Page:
On paper, the rules of digital hygiene are well known: a strong password that can be changed when necessary, stored in a digital safe and obviously not on a sticky note. But if Apple, Google and Microsoft have just announced their intention to do away with the password, replacing it with smartphone authentication, it’s because very often it doesn’t work. With consequences that can go very far, as evidenced by the criminal case that has just been considered by the 12th Correctional Chamber of the Parisian Court of Justice this Monday, May 9th.
Initially, this is a relatively banal conflict between management and one of its employees. This medium-sized Île-de-France social work association is suing its former financial accountant. He is suspected of hacking the CEO’s mailbox in June 2021. For the applicants, this is espionage motivated by “envy of the bonus story,” points out Aurélien Vulveric, the association’s lawyer. The case, which, he adds, was also brought against prud’hommes on another aspect.
baroque password management
But this simple matter was made particularly confusing by the elaborate password management. This also caused a misunderstanding of the justices of the peace, who made a very balanced decision. Thus, the defendant was acquitted of the charges of hacking into the messaging system and violating the secrecy of correspondence, only to be sentenced to a suspended fine of 1,000 euros for attempted access, which is the only offense in the proceedings.
What are these errors? First size. According to the general director of the association, the IT service provider offered during the migration to Office 365 carried out two years ago to send the IDs and passwords of the directors of the structure to the management accounting department by e-mail. He then has to print the email to store it in a physical safe located in his office.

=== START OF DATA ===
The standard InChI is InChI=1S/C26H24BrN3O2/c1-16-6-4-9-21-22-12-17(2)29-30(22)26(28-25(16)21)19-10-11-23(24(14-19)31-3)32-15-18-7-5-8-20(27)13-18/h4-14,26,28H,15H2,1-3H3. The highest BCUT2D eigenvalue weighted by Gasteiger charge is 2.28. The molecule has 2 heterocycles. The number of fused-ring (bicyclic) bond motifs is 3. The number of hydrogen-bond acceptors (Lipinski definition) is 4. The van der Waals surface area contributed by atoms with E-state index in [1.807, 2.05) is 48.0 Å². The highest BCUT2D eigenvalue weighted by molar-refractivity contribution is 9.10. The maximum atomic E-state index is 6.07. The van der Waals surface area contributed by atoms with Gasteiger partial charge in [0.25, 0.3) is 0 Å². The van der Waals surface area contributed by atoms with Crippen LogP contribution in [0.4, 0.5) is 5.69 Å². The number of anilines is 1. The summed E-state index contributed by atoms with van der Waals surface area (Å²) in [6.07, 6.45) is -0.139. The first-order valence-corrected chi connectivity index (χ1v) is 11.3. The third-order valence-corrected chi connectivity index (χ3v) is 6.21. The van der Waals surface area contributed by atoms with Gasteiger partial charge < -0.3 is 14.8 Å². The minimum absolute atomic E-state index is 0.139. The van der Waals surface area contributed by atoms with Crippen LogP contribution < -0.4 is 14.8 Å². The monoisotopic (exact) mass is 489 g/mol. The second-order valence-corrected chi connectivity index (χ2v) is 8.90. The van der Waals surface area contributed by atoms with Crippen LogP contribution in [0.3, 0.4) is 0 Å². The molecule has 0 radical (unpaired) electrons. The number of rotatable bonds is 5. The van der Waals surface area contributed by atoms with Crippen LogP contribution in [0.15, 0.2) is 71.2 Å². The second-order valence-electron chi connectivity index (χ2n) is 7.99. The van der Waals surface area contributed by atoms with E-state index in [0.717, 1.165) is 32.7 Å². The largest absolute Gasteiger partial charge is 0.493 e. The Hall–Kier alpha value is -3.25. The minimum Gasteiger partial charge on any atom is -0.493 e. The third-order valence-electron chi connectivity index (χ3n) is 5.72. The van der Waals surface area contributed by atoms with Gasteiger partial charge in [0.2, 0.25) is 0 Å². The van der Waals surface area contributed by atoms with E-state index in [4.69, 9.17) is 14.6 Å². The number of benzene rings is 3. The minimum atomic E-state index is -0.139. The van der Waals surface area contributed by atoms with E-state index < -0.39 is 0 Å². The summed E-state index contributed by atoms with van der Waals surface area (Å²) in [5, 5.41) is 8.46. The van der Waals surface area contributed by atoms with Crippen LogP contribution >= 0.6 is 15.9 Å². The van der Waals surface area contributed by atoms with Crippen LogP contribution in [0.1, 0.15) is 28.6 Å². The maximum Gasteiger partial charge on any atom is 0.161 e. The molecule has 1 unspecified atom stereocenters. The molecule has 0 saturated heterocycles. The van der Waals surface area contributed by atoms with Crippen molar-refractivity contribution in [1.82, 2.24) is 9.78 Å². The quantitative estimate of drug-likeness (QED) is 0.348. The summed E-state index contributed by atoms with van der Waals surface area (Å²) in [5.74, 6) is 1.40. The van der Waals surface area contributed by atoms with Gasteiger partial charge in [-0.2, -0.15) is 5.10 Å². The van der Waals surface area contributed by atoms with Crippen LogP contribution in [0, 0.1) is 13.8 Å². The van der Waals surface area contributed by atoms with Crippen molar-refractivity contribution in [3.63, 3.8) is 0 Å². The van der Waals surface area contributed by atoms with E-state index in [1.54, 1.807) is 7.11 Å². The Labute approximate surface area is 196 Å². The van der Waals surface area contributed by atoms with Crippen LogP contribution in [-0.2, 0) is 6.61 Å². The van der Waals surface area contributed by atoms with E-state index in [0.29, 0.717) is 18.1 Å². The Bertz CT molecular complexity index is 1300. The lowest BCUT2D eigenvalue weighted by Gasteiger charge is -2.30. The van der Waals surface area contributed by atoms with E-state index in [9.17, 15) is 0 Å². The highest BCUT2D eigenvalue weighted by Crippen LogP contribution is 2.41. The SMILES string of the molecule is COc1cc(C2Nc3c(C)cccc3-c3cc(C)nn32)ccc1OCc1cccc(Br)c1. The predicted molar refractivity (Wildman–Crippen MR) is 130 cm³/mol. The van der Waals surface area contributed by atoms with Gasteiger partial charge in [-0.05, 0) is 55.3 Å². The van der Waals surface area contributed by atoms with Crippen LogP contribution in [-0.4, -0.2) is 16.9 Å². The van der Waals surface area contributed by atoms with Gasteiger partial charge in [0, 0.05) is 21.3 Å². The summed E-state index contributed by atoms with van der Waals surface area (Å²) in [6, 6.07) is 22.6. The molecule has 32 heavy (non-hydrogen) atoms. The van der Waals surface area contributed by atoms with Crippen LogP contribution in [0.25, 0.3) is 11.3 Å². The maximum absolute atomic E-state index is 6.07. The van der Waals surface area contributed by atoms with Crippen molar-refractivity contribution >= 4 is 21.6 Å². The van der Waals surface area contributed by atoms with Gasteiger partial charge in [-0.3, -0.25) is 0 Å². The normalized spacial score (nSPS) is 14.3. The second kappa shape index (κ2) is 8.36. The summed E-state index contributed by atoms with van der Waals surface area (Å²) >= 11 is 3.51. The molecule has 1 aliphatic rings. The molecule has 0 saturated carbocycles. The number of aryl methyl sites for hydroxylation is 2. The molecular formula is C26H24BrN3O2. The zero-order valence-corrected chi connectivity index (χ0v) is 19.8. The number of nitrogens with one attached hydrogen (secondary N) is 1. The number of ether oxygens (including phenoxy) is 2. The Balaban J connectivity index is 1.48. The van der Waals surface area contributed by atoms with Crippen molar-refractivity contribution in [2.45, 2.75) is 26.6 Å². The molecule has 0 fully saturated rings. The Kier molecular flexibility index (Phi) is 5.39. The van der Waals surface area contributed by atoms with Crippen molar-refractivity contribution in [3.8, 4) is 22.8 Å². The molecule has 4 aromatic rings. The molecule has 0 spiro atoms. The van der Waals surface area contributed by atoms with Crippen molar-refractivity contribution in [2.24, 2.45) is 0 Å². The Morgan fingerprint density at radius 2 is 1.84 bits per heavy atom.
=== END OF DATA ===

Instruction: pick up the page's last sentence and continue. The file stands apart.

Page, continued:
“We really do not see any interest,” the lay judge was surprised, waving a sheet, clearly a paper print of the message. “In order not to be delayed: it is clear that the computer scientist had to send me his lists,” the general director agrees. “It’s also shocking that management has employee passwords,” President Rouault then responds. If you are afraid of losing data by losing your password, it is better to store it in a digital safe. You can provide for sending by e-mail, but then the message must be encrypted.
One way or another, sending passwords was at least a source of serious misunderstanding. For the former accountant, this submission was indeed a permission to access. “The general manager knew I had them,” he recalls at the helm. This explains why, while on sick leave, it was so easy for him to connect to his boss’s email. He just wanted to know where the merger project was, he says at the helm. At the audition, he admitted to “an unhealthy curiosity”. “He had no malice,” insists his lawyer, Jean-Baptiste Laplace. “But were you authorized to access this messaging service?” asks one of the magistrates. “It was not forbidden,” he counters.
This mishandling of passwords was exacerbated by messaging problems. The association, for example, had to access the mailbox of a director on sick leave in order to check an important grant file requested in the Île-de-France region. To make up for a possible absence, it’s easier to create generic email addresses like “management” or “subsidy” for example, to avoid accessing an employee’s email. “I have connected to other messaging services at the request of the CEO for service continuity,” notes the respondent.
The association finally figured out the nature of their passwords. As was read in court, some were too simple, such as a “rake” followed by a short list of numbers. First of all, it would be necessary to change the password regularly. “We are not really geeks: I didn’t even know that we could change that,” sums up the CEO. From now on, association employees must mix uppercase and lowercase letters and special characters in their passwords. And change them every six months.